(CN) - A shareholder derivative suit claims that a $5.3 billion offer for Sunoco, one of the largest gasoline distributors in the U.S., is a "blatantly inadequate price" when compared to other recent deals in the pipeline industry.
Daniel Himmel filed a derivative action against Sunoco, Inc., 10 of its corporate officers and Energy Transfer Partners (ETP).
According to the complaint, Sunoco controls 7,900 miles of oil pipelines and 4,900 Sunoco-branded fueling stations in the U.S. According to Sunoco's website, it operates a refinery with a crude oil processing capacity of 330,000 barrels a day and sells over five billion gallons of gas and diesel at its gas stations annually. The cash and stock deal was announced at the end of Janurary, but if "the proposed acquisition is allowed to continue, the company's 126 year history will end for a blatantly inadequate price," the complaint states.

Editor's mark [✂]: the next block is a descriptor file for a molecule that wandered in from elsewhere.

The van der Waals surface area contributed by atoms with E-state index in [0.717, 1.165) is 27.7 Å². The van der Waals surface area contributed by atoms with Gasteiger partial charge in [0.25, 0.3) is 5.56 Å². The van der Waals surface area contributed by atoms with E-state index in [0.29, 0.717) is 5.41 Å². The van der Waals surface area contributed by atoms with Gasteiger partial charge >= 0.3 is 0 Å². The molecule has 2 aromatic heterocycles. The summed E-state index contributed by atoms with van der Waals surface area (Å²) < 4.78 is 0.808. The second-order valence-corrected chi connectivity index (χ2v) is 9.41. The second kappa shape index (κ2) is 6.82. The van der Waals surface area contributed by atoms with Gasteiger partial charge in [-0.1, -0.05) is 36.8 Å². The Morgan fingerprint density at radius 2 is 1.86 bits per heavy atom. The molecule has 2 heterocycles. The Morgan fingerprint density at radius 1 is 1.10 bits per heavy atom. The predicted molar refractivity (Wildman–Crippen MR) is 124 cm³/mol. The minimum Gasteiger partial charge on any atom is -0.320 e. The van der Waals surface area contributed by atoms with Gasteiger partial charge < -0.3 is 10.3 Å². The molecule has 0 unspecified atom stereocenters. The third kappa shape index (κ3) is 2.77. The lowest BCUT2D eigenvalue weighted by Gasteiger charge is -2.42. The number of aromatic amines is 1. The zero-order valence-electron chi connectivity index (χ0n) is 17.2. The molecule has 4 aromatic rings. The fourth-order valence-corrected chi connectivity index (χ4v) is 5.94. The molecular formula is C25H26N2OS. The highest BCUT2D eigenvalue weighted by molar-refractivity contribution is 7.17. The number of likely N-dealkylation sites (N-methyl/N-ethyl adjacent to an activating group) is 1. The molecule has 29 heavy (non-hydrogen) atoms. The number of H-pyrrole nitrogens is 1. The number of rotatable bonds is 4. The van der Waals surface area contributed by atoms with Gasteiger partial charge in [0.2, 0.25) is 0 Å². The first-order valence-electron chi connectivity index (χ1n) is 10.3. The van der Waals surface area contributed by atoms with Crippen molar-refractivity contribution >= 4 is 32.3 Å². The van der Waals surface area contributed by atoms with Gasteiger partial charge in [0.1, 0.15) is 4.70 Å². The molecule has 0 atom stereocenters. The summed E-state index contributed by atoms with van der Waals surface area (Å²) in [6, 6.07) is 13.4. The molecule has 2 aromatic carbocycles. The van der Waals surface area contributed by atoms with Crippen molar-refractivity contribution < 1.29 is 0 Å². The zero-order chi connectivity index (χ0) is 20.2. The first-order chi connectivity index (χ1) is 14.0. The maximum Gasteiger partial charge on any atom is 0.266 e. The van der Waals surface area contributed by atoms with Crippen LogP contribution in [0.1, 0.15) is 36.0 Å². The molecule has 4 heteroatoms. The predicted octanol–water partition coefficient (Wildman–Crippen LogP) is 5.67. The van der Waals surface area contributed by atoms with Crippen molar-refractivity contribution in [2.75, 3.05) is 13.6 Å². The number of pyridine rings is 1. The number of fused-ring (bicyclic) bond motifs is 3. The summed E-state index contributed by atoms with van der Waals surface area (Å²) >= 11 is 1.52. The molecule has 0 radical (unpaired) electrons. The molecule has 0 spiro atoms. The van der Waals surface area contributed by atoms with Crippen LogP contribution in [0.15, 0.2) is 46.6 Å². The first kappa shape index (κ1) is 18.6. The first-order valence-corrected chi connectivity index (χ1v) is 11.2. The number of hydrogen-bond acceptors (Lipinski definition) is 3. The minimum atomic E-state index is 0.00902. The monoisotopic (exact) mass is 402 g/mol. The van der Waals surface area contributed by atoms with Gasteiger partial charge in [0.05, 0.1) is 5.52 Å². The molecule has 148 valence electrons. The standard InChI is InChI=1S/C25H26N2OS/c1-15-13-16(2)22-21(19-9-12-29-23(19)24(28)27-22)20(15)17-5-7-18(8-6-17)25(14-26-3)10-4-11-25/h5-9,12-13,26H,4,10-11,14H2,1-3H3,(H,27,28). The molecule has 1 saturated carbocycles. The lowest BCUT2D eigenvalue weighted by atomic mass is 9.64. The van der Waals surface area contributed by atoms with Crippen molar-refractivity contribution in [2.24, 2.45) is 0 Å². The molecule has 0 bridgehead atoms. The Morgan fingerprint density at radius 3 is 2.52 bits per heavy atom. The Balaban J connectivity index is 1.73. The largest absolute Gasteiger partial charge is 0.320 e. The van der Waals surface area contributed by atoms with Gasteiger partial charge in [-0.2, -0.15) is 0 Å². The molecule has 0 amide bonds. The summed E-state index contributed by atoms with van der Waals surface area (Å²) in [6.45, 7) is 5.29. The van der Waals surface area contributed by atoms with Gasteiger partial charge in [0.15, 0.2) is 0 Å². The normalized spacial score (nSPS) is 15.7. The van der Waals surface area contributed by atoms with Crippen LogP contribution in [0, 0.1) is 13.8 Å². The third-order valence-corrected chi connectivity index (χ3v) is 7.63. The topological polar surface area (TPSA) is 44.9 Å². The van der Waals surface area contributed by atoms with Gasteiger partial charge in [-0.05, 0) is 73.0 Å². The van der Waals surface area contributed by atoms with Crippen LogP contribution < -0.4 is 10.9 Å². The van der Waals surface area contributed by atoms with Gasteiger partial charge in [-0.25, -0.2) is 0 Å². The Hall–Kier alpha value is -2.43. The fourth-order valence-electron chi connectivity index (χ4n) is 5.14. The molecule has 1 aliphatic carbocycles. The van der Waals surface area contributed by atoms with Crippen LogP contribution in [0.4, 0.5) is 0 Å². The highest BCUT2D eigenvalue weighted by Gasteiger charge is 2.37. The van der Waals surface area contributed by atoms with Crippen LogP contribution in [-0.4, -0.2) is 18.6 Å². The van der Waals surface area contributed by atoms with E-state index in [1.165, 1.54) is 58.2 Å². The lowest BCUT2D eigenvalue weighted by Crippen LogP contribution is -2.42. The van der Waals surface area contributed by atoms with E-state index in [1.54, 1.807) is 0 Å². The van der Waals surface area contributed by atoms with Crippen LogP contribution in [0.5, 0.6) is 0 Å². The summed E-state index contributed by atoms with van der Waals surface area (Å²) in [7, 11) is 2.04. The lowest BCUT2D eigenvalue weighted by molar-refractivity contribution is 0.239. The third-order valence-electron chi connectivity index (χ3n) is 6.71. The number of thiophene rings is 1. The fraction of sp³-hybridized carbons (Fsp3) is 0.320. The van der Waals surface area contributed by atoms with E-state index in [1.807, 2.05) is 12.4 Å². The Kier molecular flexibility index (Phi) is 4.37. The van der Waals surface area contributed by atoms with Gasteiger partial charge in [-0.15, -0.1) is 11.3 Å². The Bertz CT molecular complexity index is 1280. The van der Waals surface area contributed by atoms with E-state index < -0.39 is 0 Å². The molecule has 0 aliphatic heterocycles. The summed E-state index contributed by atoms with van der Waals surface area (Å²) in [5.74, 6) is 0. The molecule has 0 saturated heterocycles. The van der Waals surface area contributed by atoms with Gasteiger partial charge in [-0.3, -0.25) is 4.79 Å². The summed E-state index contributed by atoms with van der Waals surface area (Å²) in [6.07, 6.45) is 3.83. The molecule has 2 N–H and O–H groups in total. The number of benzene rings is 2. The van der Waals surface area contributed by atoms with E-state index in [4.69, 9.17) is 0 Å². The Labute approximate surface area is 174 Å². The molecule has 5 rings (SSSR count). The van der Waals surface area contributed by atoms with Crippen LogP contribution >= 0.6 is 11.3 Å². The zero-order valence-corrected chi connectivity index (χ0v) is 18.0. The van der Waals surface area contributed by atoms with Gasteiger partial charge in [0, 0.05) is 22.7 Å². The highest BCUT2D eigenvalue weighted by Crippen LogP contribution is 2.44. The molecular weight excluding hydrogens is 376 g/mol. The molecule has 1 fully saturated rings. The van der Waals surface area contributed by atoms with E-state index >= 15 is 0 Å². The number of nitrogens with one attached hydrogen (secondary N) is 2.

"ETP is offering to acquire Sunoco for a mere 23 percent premium to its closing price. According to Bloomberg, the average premium in the ninety-seven deals that occurred in the North American pipelines industry over the past twelve months was 48 percent. ... Thus Sunoco's shareholders are getting less than half of what other companies' shareholders received in similar transactions," Himmel claims. "While Sunoco's shareholders are being forced to accept the unfair Proposed Consideration, the Company's key officers are receiving significant benefits not shared with the Company's common shareholders. For example, Brian P. MacDonald, the Company's Chief Executive Officer, will stay on at ETP after the close of the Proposed Acquisition in a 'senior leadership role.' This senior executive position will more than compensate MacDonald for the inadequate price he agreed to receive for his Sunoco stock, but will provide no benefit to Sunoco's ordinary shareholders."
Himmel is represented by Richard Maniskas of Ryan & Maniskas.